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    In general with a 1H it's easier to disguise dropshots and you have more reach. With a 2H you can have more spin/pop and stability.

    As for the rackets, a smaller, less stiff frame is more beneficial to a flatter hitter. You can generate more of your own pace when you hit flatter and don't want the racket to do too much or your shots will sail, because of this you also get improved feel/control.

    While a larger, stiffer frame is more beneficial to someone who hits with more topspin. Topspin shots have less of a hitting range (easier with a bigger head) and need more pace generated from a stiffer racket.
     
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  13. Fuji

    Fuji Legend

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    I used to use a one handed backhand and I loved the stability mids provided simply because I wasn't hitting the sweet spot consistently. After I switched to a 2 handed backhand, I can hit with anything I want easily whether it's a PDR or a Prestige Mid my backhand is my better side. Also pretty much every top player I know hits a 2HBH and they all use mids. Mostly prestige mids or PS90's. Two handed provides for me personally better power/precision with a lot less mental effort then hitting a solid 1HBH.

    -Fuji
     
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  14. matchmaker

    matchmaker Hall of Fame

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    Eh, I think your typology doesn't work. It is perfectly viable to hit a doublehander with a mid and a one-handed backand with a midplus. I have come to prefer mids, but I could hit my onehander just as well, if not better with a midplus.
     
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  15. Fuji

    Fuji Legend

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    Plus, look at Safin. Arguably one of the greatest 2HBH in history, and he uses the Prestige Mid. :razz:

    -Fuji
     
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  16. dhdriver

    dhdriver Rookie

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    I first started playing with a one handed backhand (mostly used a slice). I played with a Babolat Aero Pro Drive for a while. Eventually I developed a two handed backhand because I wasn't able to put much into my one handed backhand. Then I switched to a Head Youtek Speed MP 18x20 because I wanted more control. Fast forward 2 years and I've been hitting with a Youtek Prestige Mid every since. I just got used to it. I actually just prefer hitting with midsized racquets.

    I could hit with probably racquets between 89-100 but I usually prefer the small heads because they feel more stable to me. I kept with my two handed backhand just cause it ended up becoming my best shot.
     
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  17. Orange614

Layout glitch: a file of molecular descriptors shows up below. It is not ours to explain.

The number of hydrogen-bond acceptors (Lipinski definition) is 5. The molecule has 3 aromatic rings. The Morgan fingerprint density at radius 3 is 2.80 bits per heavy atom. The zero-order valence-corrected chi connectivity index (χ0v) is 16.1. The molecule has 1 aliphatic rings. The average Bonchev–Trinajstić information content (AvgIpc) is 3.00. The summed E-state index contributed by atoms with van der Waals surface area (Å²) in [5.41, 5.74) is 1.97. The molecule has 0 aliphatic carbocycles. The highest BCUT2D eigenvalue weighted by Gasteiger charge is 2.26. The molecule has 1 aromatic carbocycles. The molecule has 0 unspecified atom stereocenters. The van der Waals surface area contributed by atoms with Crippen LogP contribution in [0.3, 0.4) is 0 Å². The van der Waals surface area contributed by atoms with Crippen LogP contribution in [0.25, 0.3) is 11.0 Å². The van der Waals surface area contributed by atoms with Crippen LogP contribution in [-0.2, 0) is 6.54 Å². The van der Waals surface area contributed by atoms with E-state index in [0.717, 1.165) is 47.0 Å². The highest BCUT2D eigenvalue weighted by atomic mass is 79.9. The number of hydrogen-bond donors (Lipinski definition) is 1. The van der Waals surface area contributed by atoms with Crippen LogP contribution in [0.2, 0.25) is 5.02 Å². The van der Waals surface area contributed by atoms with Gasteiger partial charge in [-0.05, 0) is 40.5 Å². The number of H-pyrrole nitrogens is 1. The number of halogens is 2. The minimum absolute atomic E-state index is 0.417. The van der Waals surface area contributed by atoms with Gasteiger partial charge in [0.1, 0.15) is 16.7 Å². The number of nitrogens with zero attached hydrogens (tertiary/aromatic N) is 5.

Orange614 New User

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    I may help your theory. I grew up with two-handed backhand and used NXG OS and Wilson NTour Two 105 in high school. Then summer before college I broke a bone in my left wrist. Luckily, I had a good one-handed slice and used Prince O3 White to start college and after Freshman year toyed with sitching back to two-hands but it was futile. Then I used KBlade98 to finish out college. A year out and I think I have finally figured out the one-hander and I am now preferring 90 sq in rackets. Still trying to find one that is perfect tried Wilson PS85, KPS88, PS,N,BLX BLX PS90, POG 90, 93, PC600, and my favorite has been Yonex RDS 001 mid (Unfortunately grips are a size too big).

    I think the extra mass (that's in smaller headsize rackets) is better for one-handed swing that is less whippy than many two-handed swings. I have also been feeling my forehand become a longer smoother stroke with less wrist snapping since I stopped using the KBlade98.
     
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  18. Disneos

    Disneos New User

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    I prefer 98-100 sq and hit two handed backhands
     
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  19. Mick3391

    Mick3391 Professional

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    Yea, I just don't understand the 2h backhand, when I hit my BLX 90 with one hand I have so much confidence, topspin, slice, nothing is any problem, I love it. I was just wondering why anyone would use two hands, like I say I played one hand since I was a kid and probably wouldn't know how to do a two handed backhand, doesn't make sense to me but certainly must have some purpose!
     
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  20. dyldore

    dyldore Rookie

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    You can generate more spin with a 2H, and you get improved stability making pickups and hard gets easier to hit back with pace.

    Plus your non-dominant arm doesn't look as skinny compared to your dominant arm. :razz:
     
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  21. cork_screw

    cork_screw Hall of Fame